“If you take care of your employees, they'll take care of your business.”
— Erik Lars Meyer, Mystery Brewing Company, Hillsborough, NC
Every day in Orange County, North Carolina, a growing number of employers affirms the value of their employees by paying them a living wage. A living wage is the minimum amount that an individual must earn to afford basic necessities without government assistance.
Living wage certified employers in Orange County voluntarily pay wages that are substantially higher than North Carolina’s minimum wage of $7.25.
Orange County Living Wage certifies employers who pay a living wage of $13.15, or $11.65 with employer-provided health insurance. Our certified employer roster includes restaurants, hair salons, automotive shops, breweries, nonprofits, municipal and county governments, churches, plumbers, and more.
Consumers, residents, and employers can shape their local economy from the ground up. Support living wages by eating, donating, shopping, and spending your money with certified living wage employers in Orange County and throughout North Carolina.
Follow Orange County Living Wage on social media for the latest employer and wage news.
Living Wages Work
Orange County Living Wage is a voluntary non-profit 501(c)3 organization founded in August 2015. Our continuing focus is to promote a living wage in Orange County, North Carolina. Through our employer certification program we certify Orange County employers that pay their employees a living wage. The certification is voluntary on the part of employers.
Our goals are to:
- Reward and recognize employers based in Orange County who pay their workers a living wage
- Provide employers with incentives to pay a living wage
- Connect consumers to employers that provide a living wage & encourage them to become customers, patients, clients of those businesses and organizations.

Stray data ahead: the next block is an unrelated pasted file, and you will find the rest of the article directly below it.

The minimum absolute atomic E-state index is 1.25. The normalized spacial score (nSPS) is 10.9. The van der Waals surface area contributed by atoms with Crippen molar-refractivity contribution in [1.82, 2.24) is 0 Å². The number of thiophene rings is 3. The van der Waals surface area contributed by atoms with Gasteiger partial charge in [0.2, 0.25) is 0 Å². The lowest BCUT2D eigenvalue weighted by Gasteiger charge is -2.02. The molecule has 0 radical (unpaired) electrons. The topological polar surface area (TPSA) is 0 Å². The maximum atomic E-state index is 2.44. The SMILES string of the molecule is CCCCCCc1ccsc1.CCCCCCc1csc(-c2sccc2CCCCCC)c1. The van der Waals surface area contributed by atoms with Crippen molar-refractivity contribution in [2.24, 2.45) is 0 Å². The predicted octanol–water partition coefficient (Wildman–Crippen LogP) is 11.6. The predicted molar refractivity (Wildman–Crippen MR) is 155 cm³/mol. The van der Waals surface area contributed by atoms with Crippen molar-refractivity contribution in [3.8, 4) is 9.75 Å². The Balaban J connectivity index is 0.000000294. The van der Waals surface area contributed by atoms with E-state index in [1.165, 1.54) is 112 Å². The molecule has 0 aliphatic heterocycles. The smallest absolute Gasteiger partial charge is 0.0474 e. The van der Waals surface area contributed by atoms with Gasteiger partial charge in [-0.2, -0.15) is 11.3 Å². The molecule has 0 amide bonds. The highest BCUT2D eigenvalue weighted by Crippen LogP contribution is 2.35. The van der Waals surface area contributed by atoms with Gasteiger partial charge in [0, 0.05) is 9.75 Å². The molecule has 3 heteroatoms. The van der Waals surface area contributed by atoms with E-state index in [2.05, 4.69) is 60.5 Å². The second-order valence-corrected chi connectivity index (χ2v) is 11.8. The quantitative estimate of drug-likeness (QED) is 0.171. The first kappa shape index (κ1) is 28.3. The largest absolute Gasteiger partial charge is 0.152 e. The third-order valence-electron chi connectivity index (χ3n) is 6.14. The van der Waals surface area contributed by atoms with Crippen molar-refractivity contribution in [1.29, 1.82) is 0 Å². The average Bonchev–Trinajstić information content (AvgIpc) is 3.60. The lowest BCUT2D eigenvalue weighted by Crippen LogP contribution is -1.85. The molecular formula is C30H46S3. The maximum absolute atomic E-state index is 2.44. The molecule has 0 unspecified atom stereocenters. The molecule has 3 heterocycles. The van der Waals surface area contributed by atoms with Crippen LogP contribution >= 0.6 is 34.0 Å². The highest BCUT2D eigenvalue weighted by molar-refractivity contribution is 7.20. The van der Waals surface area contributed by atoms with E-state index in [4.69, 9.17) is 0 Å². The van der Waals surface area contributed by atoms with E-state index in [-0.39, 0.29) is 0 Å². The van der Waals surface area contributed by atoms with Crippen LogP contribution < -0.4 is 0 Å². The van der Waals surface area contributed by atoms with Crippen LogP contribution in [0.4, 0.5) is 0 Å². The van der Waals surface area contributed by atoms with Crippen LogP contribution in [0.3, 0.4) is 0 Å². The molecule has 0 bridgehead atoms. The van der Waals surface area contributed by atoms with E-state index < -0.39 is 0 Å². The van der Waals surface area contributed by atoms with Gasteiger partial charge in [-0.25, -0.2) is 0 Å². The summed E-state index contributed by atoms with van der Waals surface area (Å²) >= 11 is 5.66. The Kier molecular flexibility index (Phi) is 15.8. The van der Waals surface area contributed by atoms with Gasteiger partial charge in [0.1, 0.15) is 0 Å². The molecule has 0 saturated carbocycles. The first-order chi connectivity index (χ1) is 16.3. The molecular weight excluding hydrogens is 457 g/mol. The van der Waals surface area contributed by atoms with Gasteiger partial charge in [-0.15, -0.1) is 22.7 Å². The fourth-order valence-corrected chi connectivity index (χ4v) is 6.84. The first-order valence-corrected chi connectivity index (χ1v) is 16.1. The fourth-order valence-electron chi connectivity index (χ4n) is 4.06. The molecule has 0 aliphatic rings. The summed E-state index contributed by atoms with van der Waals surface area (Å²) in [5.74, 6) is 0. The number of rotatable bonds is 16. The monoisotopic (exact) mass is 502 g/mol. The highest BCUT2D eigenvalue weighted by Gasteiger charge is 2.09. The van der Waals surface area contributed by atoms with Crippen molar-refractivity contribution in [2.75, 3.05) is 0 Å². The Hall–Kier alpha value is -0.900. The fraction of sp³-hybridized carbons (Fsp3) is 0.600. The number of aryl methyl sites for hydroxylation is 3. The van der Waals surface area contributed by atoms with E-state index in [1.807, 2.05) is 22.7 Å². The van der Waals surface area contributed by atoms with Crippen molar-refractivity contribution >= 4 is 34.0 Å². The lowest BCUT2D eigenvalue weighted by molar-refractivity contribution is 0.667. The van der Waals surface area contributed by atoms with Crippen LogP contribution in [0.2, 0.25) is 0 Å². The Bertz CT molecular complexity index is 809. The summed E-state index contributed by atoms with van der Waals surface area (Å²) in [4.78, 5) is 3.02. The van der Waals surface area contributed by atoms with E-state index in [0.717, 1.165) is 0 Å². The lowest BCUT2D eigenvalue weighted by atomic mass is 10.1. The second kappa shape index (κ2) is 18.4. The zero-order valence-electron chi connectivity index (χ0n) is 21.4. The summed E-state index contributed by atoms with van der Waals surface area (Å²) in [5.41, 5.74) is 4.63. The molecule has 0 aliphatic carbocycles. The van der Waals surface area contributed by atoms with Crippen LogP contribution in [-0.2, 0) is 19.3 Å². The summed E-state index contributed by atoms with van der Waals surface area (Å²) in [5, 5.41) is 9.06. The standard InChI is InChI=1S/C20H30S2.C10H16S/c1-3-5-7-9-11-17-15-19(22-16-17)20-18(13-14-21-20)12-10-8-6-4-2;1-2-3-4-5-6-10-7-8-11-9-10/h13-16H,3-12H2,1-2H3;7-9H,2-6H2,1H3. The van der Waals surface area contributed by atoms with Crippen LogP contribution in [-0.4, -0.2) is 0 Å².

The Orange County Living Wage project promotes a more just and robust economy in Orange County. We are modeled after the successful North Carolina project Just Economics, based in Asheville, NC. that has certified more than 400 employers, the most in the USA.
Orange County Living Wage works to advocate for and assist employers as we work together with them to create a more just and sustainable local economy that works for all. We welcome participation in our work from all members of the community.
Charles Traitor, a worker-owner and board member at Weaver Street Market, shares why paying a living wage benefits the employees of the co-op as well as the bottom line of the business. Find more videos of living wage-certified Orange County employers here.
LIVING WAGES BENEFIT WORKERS
A living wage pulls working families out of poverty. Nearly 40% of workers in Orange County earn less than a living wage. As a result, a large portion of county residents are, in fact, working poor. With salaries at or slightly above the minimum wage, each day the working poor in our county are forced to make difficult choices such as buying food or paying rent, filling a prescription or the gas tank. If these workers earned a living wage rather than the legal minimum of $7.25/hour, many would be lifted out of poverty.
LIVING WAGES BENEFIT EMPLOYERS
A living wage is good for the bottom line. Turnover falls when employers offer a living wage, and workers who stay tend to be more educated and skilled, says Dr. William Lester, a UNC-Chapel Hill professor who specializes in minimum and living wage research. Since first paying a living wage, CEOs of Costco, QuikTrip and other employers report a drop in payroll costs due to lower absenteeism and turnover. Many living wage employers also note better morale, attendance, customer relations, and productivity. Moreover, Dr. Zeynep Ton of MIT’s Sloan School of Management reports that research in the retail sector shows that for every $1 increase in payroll, a store can achieve a $4 or more increase in monthly sales.
LIVING WAGES COME BACK TO THE LOCAL COMMUNITY
Boosting pay boosts business and the local economy. The states that have raised their minimum wage are adding jobs at a much faster pace than those that did not. And low-wage workers tend to spend nearly every dollar they earn for basic goods and services, giving a shot-in-the-arm to the local economy. In fact, every extra dollar going into the pockets of low-wage workers adds $1.21 to the economy.
Orange County Living Wage, Asheville's Just Economics and Durham’s Living Wage project all actively promote a living wage in their communities. Contact us at firstname.lastname@example.org for help setting up a similar organization in your area.
Steering Committee Officers
Susan Romaine, Chair
Kimberly Brewer, Vice Chair
Mike Andrews, Treasurer
Susan Attermeier, Secretary